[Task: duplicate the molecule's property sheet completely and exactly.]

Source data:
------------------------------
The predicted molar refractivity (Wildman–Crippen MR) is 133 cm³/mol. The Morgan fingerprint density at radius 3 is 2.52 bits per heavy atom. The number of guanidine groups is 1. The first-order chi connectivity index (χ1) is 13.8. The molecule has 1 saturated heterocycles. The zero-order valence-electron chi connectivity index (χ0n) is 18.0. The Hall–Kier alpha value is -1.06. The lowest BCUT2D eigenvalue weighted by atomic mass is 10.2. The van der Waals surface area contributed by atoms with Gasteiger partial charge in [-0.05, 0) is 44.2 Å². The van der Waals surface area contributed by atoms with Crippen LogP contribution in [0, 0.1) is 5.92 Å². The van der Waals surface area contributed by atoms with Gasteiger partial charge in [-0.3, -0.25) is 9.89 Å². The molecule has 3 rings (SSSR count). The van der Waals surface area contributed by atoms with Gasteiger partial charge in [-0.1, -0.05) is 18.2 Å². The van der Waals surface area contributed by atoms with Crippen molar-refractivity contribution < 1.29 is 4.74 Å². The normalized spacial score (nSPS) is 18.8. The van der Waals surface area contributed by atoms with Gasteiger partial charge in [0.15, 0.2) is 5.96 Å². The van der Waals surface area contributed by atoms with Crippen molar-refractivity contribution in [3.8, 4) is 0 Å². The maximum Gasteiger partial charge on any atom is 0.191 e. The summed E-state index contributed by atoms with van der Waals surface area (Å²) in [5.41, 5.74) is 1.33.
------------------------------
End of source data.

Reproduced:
The predicted molar refractivity (Wildman–Crippen MR) is 133 cm³/mol. The Morgan fingerprint density at radius 3 is 2.52 bits per heavy atom. The number of guanidine groups is 1. The first-order chi connectivity index (χ1) is 13.8. The molecule has 1 saturated heterocycles. The zero-order valence-electron chi connectivity index (χ0n) is 18.0. The Hall–Kier alpha value is -1.06. The lowest BCUT2D eigenvalue weighted by atomic mass is 10.2. The van der Waals surface area contributed by atoms with Gasteiger partial charge in [-0.05, 0) is 44.2 Å². The van der Waals surface area contributed by atoms with Crippen LogP contribution in [0, 0.1) is 5.92 Å². The van der Waals surface area contributed by atoms with Gasteiger partial charge in [-0.3, -0.25) is 9.89 Å². The molecule has 3 rings (SSSR count). The van der Waals surface area contributed by atoms with Gasteiger partial charge in [-0.1, -0.05) is 18.2 Å². The van der Waals surface area contributed by atoms with Crippen molar-refractivity contribution < 1.29 is 4.74 Å². The normalized spacial score (nSPS) is 18.8. The van der Waals surface area contributed by atoms with Gasteiger partial charge in [0.15, 0.2) is 5.96 Å². The van der Waals surface area contributed by atoms with Crippen molar-refractivity contribution in [3.8, 4) is 0 Å². The maximum Gasteiger partial charge on any atom is 0.191 e. The summed E-state index contributed by atoms with van der Waals surface area (Å²) in [5.41, 5.74) is 1.33.